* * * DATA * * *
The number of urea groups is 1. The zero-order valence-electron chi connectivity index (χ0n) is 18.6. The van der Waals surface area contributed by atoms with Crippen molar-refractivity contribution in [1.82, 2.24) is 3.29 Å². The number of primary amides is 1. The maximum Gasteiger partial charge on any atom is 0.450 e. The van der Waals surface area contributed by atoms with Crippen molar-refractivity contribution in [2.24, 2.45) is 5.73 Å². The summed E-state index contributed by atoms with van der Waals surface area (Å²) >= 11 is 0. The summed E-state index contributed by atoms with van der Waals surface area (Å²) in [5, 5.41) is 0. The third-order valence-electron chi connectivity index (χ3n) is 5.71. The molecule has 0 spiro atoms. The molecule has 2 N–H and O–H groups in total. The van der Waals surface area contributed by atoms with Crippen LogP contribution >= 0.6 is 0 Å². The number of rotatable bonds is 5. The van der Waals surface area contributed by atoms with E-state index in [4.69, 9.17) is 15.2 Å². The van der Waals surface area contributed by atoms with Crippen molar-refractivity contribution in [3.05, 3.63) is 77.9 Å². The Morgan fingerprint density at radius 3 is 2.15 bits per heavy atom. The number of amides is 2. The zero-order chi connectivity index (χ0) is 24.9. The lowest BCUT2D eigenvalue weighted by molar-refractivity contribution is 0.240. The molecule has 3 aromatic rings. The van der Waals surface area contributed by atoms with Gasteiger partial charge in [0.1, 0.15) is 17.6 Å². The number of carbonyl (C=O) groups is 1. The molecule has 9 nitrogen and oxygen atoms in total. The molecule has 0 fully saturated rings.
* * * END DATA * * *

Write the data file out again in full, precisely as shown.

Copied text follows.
The number of urea groups is 1. The zero-order valence-electron chi connectivity index (χ0n) is 18.6. The van der Waals surface area contributed by atoms with Crippen molar-refractivity contribution in [1.82, 2.24) is 3.29 Å². The number of primary amides is 1. The maximum Gasteiger partial charge on any atom is 0.450 e. The van der Waals surface area contributed by atoms with Crippen molar-refractivity contribution in [2.24, 2.45) is 5.73 Å². The summed E-state index contributed by atoms with van der Waals surface area (Å²) >= 11 is 0. The summed E-state index contributed by atoms with van der Waals surface area (Å²) in [5, 5.41) is 0. The third-order valence-electron chi connectivity index (χ3n) is 5.71. The molecule has 0 spiro atoms. The molecule has 2 N–H and O–H groups in total. The van der Waals surface area contributed by atoms with Crippen LogP contribution >= 0.6 is 0 Å². The number of rotatable bonds is 5. The van der Waals surface area contributed by atoms with E-state index in [4.69, 9.17) is 15.2 Å². The van der Waals surface area contributed by atoms with Crippen molar-refractivity contribution in [3.05, 3.63) is 77.9 Å². The Morgan fingerprint density at radius 3 is 2.15 bits per heavy atom. The number of amides is 2. The zero-order chi connectivity index (χ0) is 24.9. The lowest BCUT2D eigenvalue weighted by molar-refractivity contribution is 0.240. The molecule has 3 aromatic rings. The van der Waals surface area contributed by atoms with Gasteiger partial charge in [0.1, 0.15) is 17.6 Å². The number of carbonyl (C=O) groups is 1. The molecule has 9 nitrogen and oxygen atoms in total. The molecule has 0 fully saturated rings.